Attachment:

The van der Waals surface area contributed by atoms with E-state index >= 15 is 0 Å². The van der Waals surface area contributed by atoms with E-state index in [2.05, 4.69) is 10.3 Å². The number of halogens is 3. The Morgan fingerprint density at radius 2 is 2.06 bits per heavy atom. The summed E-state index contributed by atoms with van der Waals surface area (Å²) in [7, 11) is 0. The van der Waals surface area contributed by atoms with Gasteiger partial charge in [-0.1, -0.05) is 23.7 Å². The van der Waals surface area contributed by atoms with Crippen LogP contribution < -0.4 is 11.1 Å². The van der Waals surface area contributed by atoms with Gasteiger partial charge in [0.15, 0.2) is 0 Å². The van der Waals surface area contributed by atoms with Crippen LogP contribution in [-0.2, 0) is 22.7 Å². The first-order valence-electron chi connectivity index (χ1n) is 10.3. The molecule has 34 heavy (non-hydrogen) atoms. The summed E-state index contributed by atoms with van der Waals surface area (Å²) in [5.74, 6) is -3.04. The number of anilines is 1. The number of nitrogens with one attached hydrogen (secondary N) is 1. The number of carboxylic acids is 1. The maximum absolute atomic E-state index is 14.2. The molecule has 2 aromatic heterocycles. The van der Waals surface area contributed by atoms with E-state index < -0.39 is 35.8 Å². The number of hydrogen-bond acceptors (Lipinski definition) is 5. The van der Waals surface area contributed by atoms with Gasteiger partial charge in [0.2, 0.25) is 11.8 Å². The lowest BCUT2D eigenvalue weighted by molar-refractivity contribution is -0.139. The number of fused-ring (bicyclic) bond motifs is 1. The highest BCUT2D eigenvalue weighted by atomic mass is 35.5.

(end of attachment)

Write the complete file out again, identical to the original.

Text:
The van der Waals surface area contributed by atoms with E-state index >= 15 is 0 Å². The van der Waals surface area contributed by atoms with E-state index in [2.05, 4.69) is 10.3 Å². The number of halogens is 3. The Morgan fingerprint density at radius 2 is 2.06 bits per heavy atom. The summed E-state index contributed by atoms with van der Waals surface area (Å²) in [7, 11) is 0. The van der Waals surface area contributed by atoms with Gasteiger partial charge in [-0.1, -0.05) is 23.7 Å². The van der Waals surface area contributed by atoms with Crippen LogP contribution < -0.4 is 11.1 Å². The van der Waals surface area contributed by atoms with Gasteiger partial charge in [0.15, 0.2) is 0 Å². The van der Waals surface area contributed by atoms with Crippen LogP contribution in [-0.2, 0) is 22.7 Å². The first-order valence-electron chi connectivity index (χ1n) is 10.3. The molecule has 34 heavy (non-hydrogen) atoms. The summed E-state index contributed by atoms with van der Waals surface area (Å²) in [5.74, 6) is -3.04. The number of anilines is 1. The number of nitrogens with one attached hydrogen (secondary N) is 1. The number of carboxylic acids is 1. The maximum absolute atomic E-state index is 14.2. The molecule has 2 aromatic heterocycles. The van der Waals surface area contributed by atoms with E-state index < -0.39 is 35.8 Å². The number of hydrogen-bond acceptors (Lipinski definition) is 5. The van der Waals surface area contributed by atoms with Gasteiger partial charge in [0.2, 0.25) is 11.8 Å². The lowest BCUT2D eigenvalue weighted by molar-refractivity contribution is -0.139. The number of fused-ring (bicyclic) bond motifs is 1. The highest BCUT2D eigenvalue weighted by atomic mass is 35.5.